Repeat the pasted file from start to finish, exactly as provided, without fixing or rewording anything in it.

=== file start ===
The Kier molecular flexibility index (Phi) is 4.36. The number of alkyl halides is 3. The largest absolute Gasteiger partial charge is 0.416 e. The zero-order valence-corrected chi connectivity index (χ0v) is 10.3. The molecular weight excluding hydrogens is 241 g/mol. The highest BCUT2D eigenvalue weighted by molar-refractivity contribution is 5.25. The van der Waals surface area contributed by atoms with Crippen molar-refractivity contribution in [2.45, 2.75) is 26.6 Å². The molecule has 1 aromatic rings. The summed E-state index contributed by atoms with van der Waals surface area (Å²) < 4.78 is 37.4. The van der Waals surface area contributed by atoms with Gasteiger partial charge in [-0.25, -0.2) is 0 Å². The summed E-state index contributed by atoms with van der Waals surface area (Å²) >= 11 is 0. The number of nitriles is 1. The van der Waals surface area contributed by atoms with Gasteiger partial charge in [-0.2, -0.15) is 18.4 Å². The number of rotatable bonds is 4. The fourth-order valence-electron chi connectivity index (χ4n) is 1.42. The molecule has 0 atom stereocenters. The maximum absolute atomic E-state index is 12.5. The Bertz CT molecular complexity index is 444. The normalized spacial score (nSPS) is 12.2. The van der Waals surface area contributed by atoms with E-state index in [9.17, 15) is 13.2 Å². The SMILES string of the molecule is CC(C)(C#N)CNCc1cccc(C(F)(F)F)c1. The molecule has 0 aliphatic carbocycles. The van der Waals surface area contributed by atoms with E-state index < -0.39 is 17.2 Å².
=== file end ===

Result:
The Kier molecular flexibility index (Phi) is 4.36. The number of alkyl halides is 3. The largest absolute Gasteiger partial charge is 0.416 e. The zero-order valence-corrected chi connectivity index (χ0v) is 10.3. The molecular weight excluding hydrogens is 241 g/mol. The highest BCUT2D eigenvalue weighted by molar-refractivity contribution is 5.25. The van der Waals surface area contributed by atoms with Crippen molar-refractivity contribution in [2.45, 2.75) is 26.6 Å². The molecule has 1 aromatic rings. The summed E-state index contributed by atoms with van der Waals surface area (Å²) < 4.78 is 37.4. The van der Waals surface area contributed by atoms with Gasteiger partial charge in [-0.25, -0.2) is 0 Å². The summed E-state index contributed by atoms with van der Waals surface area (Å²) >= 11 is 0. The number of nitriles is 1. The van der Waals surface area contributed by atoms with Gasteiger partial charge in [-0.2, -0.15) is 18.4 Å². The number of rotatable bonds is 4. The fourth-order valence-electron chi connectivity index (χ4n) is 1.42. The molecule has 0 atom stereocenters. The maximum absolute atomic E-state index is 12.5. The Bertz CT molecular complexity index is 444. The normalized spacial score (nSPS) is 12.2. The van der Waals surface area contributed by atoms with E-state index in [9.17, 15) is 13.2 Å². The SMILES string of the molecule is CC(C)(C#N)CNCc1cccc(C(F)(F)F)c1. The molecule has 0 aliphatic carbocycles. The van der Waals surface area contributed by atoms with E-state index < -0.39 is 17.2 Å².